Average pay for stand-up comedians

Hi Dave – I need some information about how much an average pay is for stand-up comedians. I have an opportunity to open up a (local) coffee house and I was thinking of doing a comedy night once a week with two or three comedians. – G.A.

Hey G.A. – This is a question that comes up a lot and probably the toughest to answer. I’ll do my best, so here we go…

It depends.

I always emphasize that comedy is a creative art just like playing music, writing a song, a book, painting a picture, or taking a picture. If you want to make a living through creative art, then it becomes a business. And as one of my favorite comedians (in the world!) said in my book How To Be A Working Comic:

It’s called show-BUSINESS and not show-ART.

Professional comedians expect to be paid for their work. A club owner expects to make money by charging customers to enjoy the comedians. They both have to make a profit for the business to work. That much is clear – correct?

After that is where it gets a little muddy.

You mentioned a coffee house doing a comedy night. That puts it into the “local” category, and I hope you don’t mind I added that observation into your question. It lets me off the hook a bit because it doesn’t include established comedy clubs such as The Improv, Funny Bone, Comedy Cellar, Zanies, Laugh Factory – and all the others that comedians would travel to and spend a few nights doing more than a few shows.

The established (name) clubs stick pretty close to the pay structures they use for openers and middle acts. The headliner’s fee is usually negotiated by their agent and can be based on the comic’s credits, number of tickets sold, percentage of sales (tickets plus food and alcohol), the amount of promotion the headliner is required to do (television, radio and print), and other business stuff. So, when it comes to booking and paying national acts…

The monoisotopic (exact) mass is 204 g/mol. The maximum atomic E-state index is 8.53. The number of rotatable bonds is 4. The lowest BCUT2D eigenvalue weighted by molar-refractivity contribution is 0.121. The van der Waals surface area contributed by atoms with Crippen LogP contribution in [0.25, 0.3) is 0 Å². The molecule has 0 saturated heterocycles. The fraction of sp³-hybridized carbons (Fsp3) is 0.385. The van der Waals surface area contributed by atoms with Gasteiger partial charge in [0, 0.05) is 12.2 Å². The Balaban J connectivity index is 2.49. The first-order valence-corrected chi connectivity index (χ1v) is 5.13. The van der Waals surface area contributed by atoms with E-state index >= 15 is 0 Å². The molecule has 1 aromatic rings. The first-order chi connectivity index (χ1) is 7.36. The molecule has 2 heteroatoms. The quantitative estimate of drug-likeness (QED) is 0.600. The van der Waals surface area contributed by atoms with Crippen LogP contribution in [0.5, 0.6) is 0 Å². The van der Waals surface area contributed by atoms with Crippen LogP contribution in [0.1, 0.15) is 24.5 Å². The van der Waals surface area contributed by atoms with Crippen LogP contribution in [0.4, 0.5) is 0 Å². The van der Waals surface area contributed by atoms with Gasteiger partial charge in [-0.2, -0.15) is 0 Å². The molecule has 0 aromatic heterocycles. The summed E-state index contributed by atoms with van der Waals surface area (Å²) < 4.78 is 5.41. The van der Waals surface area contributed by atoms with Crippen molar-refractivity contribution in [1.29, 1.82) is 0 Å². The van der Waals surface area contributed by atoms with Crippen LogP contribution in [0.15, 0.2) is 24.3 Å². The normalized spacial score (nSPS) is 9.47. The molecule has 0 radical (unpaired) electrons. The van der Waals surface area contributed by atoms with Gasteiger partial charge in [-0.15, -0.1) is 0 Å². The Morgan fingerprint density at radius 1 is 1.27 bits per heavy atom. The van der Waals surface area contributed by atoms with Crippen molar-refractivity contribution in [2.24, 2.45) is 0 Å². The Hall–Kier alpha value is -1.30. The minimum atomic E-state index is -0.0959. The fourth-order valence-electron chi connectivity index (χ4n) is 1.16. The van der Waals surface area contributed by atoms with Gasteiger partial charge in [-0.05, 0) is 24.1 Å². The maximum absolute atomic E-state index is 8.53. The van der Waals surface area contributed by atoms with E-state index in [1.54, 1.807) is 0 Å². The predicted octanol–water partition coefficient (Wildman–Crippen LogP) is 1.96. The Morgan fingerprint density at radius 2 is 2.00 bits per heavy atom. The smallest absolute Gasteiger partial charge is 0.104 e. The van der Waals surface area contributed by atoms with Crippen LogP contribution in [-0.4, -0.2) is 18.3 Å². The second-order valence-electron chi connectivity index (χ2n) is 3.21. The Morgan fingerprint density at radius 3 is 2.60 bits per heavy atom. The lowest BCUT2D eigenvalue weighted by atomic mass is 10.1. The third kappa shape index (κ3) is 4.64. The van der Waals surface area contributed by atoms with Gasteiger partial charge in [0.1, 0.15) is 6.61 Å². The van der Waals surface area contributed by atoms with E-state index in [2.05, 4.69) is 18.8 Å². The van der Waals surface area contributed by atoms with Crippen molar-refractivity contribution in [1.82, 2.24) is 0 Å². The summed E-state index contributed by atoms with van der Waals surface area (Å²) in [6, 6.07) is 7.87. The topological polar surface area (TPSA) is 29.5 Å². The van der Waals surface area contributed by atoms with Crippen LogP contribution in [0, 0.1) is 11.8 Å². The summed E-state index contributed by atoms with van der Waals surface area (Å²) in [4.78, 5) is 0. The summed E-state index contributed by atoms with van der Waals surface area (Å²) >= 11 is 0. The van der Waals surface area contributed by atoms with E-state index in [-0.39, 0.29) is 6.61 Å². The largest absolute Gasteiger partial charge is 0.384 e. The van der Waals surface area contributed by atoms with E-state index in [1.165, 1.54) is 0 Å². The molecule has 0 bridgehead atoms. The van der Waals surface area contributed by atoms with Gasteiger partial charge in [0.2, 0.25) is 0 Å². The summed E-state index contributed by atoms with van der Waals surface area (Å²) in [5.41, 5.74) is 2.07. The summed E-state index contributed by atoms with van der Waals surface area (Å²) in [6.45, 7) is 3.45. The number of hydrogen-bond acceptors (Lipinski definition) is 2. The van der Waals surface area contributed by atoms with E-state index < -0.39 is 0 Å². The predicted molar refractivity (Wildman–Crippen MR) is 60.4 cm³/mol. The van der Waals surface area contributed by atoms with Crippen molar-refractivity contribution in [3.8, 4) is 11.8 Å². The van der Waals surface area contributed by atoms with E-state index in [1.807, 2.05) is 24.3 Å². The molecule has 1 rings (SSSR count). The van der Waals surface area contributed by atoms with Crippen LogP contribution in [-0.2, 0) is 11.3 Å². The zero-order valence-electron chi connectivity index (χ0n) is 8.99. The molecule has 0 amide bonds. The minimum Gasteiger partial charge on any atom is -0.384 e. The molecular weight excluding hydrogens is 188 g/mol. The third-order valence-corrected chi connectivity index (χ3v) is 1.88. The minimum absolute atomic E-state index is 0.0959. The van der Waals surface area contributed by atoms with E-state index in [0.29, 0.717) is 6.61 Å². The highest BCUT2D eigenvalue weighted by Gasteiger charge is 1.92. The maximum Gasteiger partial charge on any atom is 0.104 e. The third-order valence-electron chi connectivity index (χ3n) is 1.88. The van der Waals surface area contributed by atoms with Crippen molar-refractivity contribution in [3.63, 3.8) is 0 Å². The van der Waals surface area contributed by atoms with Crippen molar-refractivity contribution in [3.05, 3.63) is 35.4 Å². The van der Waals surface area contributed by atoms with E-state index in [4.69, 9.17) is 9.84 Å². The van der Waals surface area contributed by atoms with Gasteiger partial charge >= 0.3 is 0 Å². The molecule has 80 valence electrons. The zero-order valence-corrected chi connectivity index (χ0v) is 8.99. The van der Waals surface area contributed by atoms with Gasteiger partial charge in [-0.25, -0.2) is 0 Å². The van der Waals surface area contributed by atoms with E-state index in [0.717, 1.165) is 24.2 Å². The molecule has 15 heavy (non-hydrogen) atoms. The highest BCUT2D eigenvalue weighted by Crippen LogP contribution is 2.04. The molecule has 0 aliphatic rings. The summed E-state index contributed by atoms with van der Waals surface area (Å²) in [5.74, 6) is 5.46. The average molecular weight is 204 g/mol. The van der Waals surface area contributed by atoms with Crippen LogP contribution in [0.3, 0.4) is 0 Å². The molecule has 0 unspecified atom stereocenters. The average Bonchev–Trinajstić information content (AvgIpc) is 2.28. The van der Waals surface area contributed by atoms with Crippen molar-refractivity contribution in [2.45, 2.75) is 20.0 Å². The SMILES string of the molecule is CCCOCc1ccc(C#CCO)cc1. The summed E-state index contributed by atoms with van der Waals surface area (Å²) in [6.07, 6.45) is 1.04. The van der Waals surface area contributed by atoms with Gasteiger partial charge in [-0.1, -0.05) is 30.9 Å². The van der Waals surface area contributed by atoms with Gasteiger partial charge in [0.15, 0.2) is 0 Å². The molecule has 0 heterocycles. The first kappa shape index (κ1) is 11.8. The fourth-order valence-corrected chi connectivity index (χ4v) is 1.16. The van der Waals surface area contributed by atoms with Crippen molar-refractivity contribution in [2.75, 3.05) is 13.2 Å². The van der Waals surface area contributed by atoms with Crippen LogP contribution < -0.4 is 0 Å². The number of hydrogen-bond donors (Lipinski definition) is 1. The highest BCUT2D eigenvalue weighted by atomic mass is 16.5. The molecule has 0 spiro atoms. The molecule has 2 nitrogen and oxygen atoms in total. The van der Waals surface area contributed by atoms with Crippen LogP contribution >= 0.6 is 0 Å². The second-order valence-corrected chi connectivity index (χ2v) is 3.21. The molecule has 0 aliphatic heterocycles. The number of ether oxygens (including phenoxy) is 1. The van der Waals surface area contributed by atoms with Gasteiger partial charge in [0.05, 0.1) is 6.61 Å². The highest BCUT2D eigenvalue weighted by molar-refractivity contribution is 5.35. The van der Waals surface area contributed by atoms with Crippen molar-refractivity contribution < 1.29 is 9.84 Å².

It depends.

So, let’s get back to the local scene. Let’s say – as you did – you want to run a comedy night at a local venue.

Beginning comics usually work for free at open mics. The valuable stage experience is their payment. Comedians can’t improve unless they perform and there’s no way a comedian can actually practice comedy without an audience. Open-mic club owners are giving them that opportunity and hope to make whatever profit they can from selling drinks and food. If the club is successful and continues, both parties should be happy.

When it’s more than an open-mic, like you’re referring to in this question because you want to pay the performers, then you are most likely looking for more experienced comedians than you’d find at a beginning open-mic room. It could mean a cover charge, advance ticket sales, and food or drink minimums.

In other words, a bigger profit for the club than running an open mic. Now we’re talking show-BUSINESS, and that profit needs to be shared with the talent.

The comedians you book are providing a service. 

They’re being counted on to attract paying customers and use the experience they’ve earned performing free (paying their dues) at open mics to provide the type of entertainment that will attract new customers for future shows and repeat business. Remember, if someone has a great time at your comedy show, chances are good they’ll want to come back for another great time.

And as I always enjoy pointing out to potential clients that contact me about booking acts for their events – you get what you pay for.

The comedians that have worked hard and invested time, energy and talent to provide a quality performance – in other words, they have the stage experience to deliver proven laughs – need to be paid for that effort. How much? Again…

It depends.

For this specific question, since you referred to a local venue doing a comedy night, the following is a pretty accurate guideline to use. This would also work for bars, music clubs, bowling alleys, or any local place looking to book a once a week or one-time small venue show for a profit.

A comedian just breaking into paying gigs will most likely be hired as an opening act or MC. My experiences after leaving NYC and LA (the lowest paying places for beginning acts) and booking shows for smaller local clubs has found $50 to be pretty normal for a 10- or 15-minute set. If a club owner wants to go with a three person show like the established road comedy clubs – but keep local comic pricing – a middle act doing 20-25 minutes should expect somewhere between $50 and $100.

That depends on the size of the potential paying audience and the comedian’s experience. For many local clubs that do comedy shows once or twice a week, a middle act is almost a luxury. Most of the smaller clubs I’ve worked with try to keep their expenses down and go with a two-comedian show.